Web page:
By the age of 10, Lin Cheung had made cushions, curtains and bed linen for her own bedroom, using sewing skills inherited from her mother, but didn’t see craft as something you might make a living from. ‘My mum was very talented, but in our family craft skills were for fulfilling practical needs.’ The third daughter of Chinese parents from Hong Kong, Cheung was born in the UK and grew up in Wiltshire, where her father ran a Chinese take-away. It would take a BTEC National Diploma at the University of Southampton for her to realise that craft could be a career. ‘Visiting my metalwork teacher’s studio opened my eyes to a completely different way of life,’ she says. ‘I knew from that moment that I wanted to make things for a living.’
A book called The New Jewelry: Trends and Traditions by Peter Dormer and Ralph Turner, discovered during her BA in Wood, Metal, Ceramics and Plastics at the University of Brighton, focused that ambition into a desire to make
jewellery. ‘Opening that book for the first time was profound,’ she explains. ‘The images were powerful and the work was technically incredible, but crucially, it was unlike any jewellery I had ever even imagined. It blew my mind.’
Brighton was also where Cheung developed her ideas-led approach. ‘When you talk to people about jewellery, they launch into memories and emotion before they talk about form or materials,’ she says. ‘It is deep in human nature to imbue objects with meaning.’ An MA in Goldsmithing, Silversmithing, Metalwork and Jewellery at the Royal College followed, and visiting lecturer Onno Boekhoudt opened her eyes to the potential scope of a jewellery artist. ‘It was like finding a spiritual home for my thinking and making,’ she says.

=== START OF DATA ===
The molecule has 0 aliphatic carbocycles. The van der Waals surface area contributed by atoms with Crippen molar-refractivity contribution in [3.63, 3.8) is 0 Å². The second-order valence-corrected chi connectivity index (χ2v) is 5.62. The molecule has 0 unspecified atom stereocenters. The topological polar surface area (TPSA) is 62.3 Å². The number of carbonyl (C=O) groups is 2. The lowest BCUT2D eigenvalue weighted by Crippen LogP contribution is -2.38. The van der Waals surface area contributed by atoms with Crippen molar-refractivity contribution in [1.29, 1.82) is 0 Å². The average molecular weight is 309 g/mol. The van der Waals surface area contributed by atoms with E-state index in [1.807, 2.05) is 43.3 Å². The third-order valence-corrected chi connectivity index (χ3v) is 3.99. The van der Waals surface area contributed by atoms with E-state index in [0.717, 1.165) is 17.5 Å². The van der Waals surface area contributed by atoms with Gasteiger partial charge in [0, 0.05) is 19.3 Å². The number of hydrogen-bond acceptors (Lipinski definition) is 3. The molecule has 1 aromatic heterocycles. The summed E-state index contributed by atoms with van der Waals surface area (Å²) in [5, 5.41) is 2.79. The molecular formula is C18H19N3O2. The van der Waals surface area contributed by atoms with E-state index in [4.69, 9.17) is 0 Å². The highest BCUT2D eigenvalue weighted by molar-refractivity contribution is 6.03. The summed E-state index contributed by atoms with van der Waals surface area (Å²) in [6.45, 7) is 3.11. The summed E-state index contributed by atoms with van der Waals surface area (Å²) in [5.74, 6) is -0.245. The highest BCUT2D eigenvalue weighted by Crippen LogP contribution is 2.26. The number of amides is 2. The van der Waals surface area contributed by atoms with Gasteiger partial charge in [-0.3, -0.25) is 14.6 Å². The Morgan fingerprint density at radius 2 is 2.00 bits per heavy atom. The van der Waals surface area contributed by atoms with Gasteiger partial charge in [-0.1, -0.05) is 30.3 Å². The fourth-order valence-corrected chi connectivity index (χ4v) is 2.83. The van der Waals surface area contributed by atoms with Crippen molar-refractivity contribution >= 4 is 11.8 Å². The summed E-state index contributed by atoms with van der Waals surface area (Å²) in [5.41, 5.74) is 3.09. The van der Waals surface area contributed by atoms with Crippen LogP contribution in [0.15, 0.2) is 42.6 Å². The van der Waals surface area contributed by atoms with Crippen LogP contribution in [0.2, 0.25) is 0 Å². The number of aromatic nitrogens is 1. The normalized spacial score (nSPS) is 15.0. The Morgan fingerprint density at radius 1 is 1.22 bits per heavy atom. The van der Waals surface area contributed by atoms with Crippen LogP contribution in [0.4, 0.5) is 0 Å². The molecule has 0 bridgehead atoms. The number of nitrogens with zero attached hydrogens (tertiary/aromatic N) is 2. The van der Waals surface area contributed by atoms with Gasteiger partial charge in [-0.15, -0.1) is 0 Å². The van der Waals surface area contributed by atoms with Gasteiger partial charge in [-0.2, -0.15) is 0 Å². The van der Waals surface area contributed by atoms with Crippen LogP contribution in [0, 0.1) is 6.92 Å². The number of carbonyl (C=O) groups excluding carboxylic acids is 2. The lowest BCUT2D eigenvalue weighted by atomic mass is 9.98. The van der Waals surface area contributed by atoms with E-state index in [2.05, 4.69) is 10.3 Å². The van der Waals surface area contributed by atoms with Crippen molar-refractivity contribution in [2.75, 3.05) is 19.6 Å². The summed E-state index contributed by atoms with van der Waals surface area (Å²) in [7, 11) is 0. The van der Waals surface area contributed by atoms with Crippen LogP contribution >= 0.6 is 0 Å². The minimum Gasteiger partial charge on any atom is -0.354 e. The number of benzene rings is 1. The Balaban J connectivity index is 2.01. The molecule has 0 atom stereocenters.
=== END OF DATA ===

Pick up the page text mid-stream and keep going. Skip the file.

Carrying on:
Today, Cheung’s making process is very direct and despite the advice she gives her students (she is a senior lecturer on the Jewellery and Textiles Programme at Central Saint Martins), she rarely sketches. ‘I just feel around, often working on a few ideas at a time, until a finished piece pops out,’ she says. It’s clearly a process that works – she has won an Arts Foundation Award (2001) and a Jerwood Contemporary Makers Award (2008) among many others, exhibited all over the world, and designed the London 2012 Paralympic Games medal.
She’s been shortlisted for the prize with Delayed Reactions, a series of politically motivated brooches exploring gemstone carving. The first piece is Confused, a pin badge made from blue lapis lazuli inlaid with gold stars depicting a bemused face. ‘I am not overtly political,’ Cheung says, ‘but following the EU referendum, I wanted to put all of my thoughts and feelings into a piece, just for me.’ Other brooches explore what pin badges say about the people who wear them.
She says being shortlisted for the prize is the highlight of her career, but as for winning: ‘I couldn’t even imagine that.’ Katie Treggiden lincheung.co.uk
WOMAN’S HOUR CRAFT PRIZE
20 Woman’s Hour Craft Prize
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